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Clin Toxicol (Phila). 2018 Aug;56(8):725-736. doi: 10.1080/15563650.2018.1446532. Epub 2018 Mar 20.

Magnesium sulfate and calcium channel blocking drugs as antidotes for acute organophosphorus insecticide poisoning - a systematic review and meta-analysis.

Author information

1
a Pharmacology, Toxicology, and Therapeutics , University/BHF Centre for Cardiovascular Science, University of Edinburgh , Edinburgh , UK.
2
b Centre for Clinical Toxicology and Pharmacology , University Medical Centre Ljubljana , Ljubljana , Slovenia.
3
c Accident and Emergency Department , Pamela Youde Nethersole Eastern Hospital , Hong Kong , ROC.
4
d Sydney Medical School , University of Sydney , Sydney , Australia.
5
e South Asian Clinical Toxicology Research Collaboration , University of Peradeniya , Kandy , Sri Lanka.
6
f Centre for Integrated Physiology , University of Edinburgh , Edinburgh , UK.

Abstract

INTRODUCTION:

Treatment of acute organophosphorus or carbamate insecticide self-poisoning is often ineffective, with tens of thousands of deaths occurring every year. Researchers have recommended the addition of magnesium sulfate or calcium channel blocking drugs to standard care to reduce acetylcholine release at cholinergic synapses.

OBJECTIVE:

We aimed to review systematically the evidence from preclinical studies in animals exposed to organophosphorus or carbamate insecticides concerning the efficacy of magnesium sulfate and calcium channel blocking drugs as therapy compared with placebo in reducing mortality or clinical features of poisoning. We also systematically reviewed the evidence from clinical studies in patients self-poisoned with organophosphorus or carbamate insecticides concerning the efficacy of magnesium sulfate and calcium channel blocking drugs as therapy compared with placebo, in addition to standard therapy, in reducing mortality, atropine requirement, need for intubation and ventilation, and intensive care unit and hospital stay.

METHODS:

We performed a systematic review for articles on magnesium sulfate and calcium channel blocking drugs in organophosphorus or carbamate insecticide poisoning using PubMed and China Academic Journals Full-text (Medicine/Hygiene Series) databases and keywords: "organophosphorus or organophosphate poisoning", "cholinesterase inhibitor poisoning" OR "carbamate poisoning" AND "magnesium", "calcium channel blocker", or generic names of different calcium channel blocking drugs. Review of titles and abstracts revealed 2262 papers of potential relevance. After review of the full papers, a total of 19 papers relevant to the question were identified: five preclinical studies, nine case reports or small case series, and five clinical studies and trials. We also obtained primary data from three unpublished clinical trials of magnesium sulfate, providing data from a total of eight clinical studies and trials for analysis. All studies were of organophosphorus insecticides; no studies of carbamates were found. No pre-clinical or clinical studies of calcium channel blocking drugs and magnesium sulfate in combination were found. We extracted data on study type, treatment regimens, outcome, and side effects. Pre-clinical studies: Two rodent studies indicated a benefit of calcium channel blocking drugs treatment on mortality if given before or soon after organophosphorus exposure, in addition to atropine and/or oxime. In poisoned minipigs, treatment with magnesium sulfate after organophosphorus insecticide poisoning reduced cholinergic stimulation and hypertension. Of note, magnesium sulfate further suppressed serum butyrylcholinesterase activity in one rat study. Observational clinical studies: Calcium channel blocking drugs and magnesium sulfate have been used to treat cardiac dysrhythmias and hypertonic uterine contractions in organophosphorus poisoned patients. A small neurophysiological study of magnesium sulfate reported reversion of neuromuscular junction effects of organophosphorus insecticide exposure. Comparative clinical studies: Only four of eight studies were randomized controlled trials; all studies were of magnesium sulfate, of small to modest size, and at substantial risk of bias. They included 441 patients, with 239 patients receiving magnesium sulfate and 202 control patients. The pooled odds ratios for magnesium sulfate for mortality and need for intubation and ventilation for all eight studies were 0.55 (95% confidence interval [CI] 0.32-0.94) and 0.52 (95% CI 0.34-0.79), respectively. However, there was heterogeneity in the results of higher quality phase III randomized controlled trials providing more conservative estimates. Although a small dose-escalation study suggested benefit from higher doses of magnesium sulfate, there was no evidence of a dose effect across the studies. Adverse effects were reported rarely, with 11.1% of patients in the randomized controlled trials receiving the highest dose of magnesium sulfate requiring their infusion to be stopped due to hypotension.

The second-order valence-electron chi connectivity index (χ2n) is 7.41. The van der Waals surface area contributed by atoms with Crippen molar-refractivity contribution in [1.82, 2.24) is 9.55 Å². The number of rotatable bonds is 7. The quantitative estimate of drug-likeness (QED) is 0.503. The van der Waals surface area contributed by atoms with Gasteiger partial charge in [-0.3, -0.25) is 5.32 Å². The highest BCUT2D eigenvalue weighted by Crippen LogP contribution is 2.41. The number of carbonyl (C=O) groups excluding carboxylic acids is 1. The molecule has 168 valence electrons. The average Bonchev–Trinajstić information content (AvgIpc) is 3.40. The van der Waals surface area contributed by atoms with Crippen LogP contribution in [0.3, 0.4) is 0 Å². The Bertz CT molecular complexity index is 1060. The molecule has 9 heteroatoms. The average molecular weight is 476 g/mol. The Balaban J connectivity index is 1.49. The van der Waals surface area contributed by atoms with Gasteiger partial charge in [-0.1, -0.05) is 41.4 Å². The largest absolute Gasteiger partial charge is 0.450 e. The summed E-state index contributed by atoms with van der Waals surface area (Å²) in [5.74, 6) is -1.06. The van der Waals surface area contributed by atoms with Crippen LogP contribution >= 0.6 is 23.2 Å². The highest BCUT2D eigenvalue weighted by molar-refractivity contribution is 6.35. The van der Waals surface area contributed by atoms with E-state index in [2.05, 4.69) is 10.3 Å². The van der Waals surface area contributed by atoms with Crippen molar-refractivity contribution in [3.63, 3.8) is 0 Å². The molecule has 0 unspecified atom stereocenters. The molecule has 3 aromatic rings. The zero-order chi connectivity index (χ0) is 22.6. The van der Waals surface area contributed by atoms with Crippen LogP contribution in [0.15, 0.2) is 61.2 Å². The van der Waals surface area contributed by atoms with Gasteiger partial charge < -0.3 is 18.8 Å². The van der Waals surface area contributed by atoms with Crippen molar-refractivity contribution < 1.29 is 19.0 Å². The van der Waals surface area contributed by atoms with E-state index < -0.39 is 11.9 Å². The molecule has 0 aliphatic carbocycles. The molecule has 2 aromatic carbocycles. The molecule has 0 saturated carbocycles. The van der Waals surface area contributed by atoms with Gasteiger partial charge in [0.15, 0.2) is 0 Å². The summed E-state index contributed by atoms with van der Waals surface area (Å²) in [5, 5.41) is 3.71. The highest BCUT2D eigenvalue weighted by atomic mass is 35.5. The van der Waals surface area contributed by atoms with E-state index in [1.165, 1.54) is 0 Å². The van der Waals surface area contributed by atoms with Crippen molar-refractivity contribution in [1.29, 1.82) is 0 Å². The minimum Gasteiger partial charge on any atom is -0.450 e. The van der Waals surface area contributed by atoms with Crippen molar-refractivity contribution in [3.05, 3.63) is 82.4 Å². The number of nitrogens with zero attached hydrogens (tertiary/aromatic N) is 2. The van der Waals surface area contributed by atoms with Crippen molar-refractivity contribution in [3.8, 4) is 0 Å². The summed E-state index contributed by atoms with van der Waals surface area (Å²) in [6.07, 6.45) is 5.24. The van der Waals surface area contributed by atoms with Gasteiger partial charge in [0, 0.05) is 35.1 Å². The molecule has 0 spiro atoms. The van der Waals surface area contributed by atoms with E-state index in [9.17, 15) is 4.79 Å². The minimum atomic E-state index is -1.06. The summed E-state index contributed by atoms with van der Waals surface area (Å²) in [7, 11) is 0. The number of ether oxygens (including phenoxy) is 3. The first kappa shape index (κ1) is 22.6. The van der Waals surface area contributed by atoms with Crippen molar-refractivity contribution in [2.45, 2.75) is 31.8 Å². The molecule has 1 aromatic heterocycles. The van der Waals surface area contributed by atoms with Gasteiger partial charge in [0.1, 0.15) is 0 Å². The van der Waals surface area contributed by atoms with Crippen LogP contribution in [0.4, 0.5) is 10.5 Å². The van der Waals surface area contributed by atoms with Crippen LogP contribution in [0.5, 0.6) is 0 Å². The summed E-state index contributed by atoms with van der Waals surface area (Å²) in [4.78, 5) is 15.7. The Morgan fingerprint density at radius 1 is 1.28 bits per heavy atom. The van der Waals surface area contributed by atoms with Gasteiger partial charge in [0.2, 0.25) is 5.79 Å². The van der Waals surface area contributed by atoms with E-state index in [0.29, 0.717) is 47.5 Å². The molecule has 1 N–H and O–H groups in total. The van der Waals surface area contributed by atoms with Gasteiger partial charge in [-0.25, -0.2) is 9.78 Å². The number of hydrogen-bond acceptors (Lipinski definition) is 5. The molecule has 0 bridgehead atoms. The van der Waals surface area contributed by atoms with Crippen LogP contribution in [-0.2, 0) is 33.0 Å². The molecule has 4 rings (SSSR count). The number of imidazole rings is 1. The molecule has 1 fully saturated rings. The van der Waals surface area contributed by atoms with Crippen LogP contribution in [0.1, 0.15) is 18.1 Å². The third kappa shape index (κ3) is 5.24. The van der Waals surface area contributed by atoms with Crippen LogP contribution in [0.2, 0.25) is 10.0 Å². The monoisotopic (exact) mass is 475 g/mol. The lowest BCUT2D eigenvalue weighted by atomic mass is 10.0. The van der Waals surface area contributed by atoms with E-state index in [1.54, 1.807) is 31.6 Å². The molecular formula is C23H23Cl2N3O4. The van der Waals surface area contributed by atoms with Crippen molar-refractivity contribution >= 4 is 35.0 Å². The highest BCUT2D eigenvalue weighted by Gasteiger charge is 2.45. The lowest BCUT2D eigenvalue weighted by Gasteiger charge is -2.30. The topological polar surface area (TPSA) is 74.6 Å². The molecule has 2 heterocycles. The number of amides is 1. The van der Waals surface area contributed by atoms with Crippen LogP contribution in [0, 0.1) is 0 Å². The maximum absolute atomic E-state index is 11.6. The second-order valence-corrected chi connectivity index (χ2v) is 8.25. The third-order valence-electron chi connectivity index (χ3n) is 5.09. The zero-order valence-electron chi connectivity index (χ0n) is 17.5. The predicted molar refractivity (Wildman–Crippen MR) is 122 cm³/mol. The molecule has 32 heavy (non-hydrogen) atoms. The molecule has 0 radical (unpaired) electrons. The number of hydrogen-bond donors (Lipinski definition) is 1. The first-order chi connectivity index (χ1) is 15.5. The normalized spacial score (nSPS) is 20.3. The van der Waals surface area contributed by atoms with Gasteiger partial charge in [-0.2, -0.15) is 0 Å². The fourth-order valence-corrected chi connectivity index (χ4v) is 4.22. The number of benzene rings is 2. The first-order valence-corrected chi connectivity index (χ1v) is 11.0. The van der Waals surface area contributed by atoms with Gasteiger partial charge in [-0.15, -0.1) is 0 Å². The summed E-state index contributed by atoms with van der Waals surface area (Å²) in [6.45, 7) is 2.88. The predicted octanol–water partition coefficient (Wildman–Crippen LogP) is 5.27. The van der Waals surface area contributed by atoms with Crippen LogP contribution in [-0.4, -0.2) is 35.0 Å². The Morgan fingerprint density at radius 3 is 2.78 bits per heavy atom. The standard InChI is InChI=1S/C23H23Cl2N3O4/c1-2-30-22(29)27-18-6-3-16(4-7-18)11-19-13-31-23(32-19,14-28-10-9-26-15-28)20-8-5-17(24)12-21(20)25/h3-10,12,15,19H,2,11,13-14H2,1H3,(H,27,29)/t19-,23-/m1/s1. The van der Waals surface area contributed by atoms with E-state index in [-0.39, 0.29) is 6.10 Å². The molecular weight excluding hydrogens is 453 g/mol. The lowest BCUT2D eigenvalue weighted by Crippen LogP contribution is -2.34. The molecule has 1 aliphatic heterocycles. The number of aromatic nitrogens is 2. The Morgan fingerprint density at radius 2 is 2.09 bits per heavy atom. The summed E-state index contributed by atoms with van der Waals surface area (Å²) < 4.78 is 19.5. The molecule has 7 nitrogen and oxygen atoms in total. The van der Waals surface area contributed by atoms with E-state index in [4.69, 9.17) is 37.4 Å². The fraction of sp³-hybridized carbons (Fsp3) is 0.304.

CONCLUSIONS:

Both preclinical and clinical data suggest that magnesium sulfate and calcium channel blocking drugs might be promising adjunct treatments for acute organophosphorus insecticide poisoning. However, evidence is currently insufficient to recommend their use. Mechanistic and large multi-center randomized controlled trials testing calcium channel blocking drugs and magnesium sulfate are required to provide the necessary evidence, with careful identification of the insecticides ingested and measurement of surrogate markers of toxicity, including butyrylcholinesterase activity.

KEYWORDS:

Calcium channel blocking drugs; clinical trials; magnesium sulfate; pesticide; pre-clinical research

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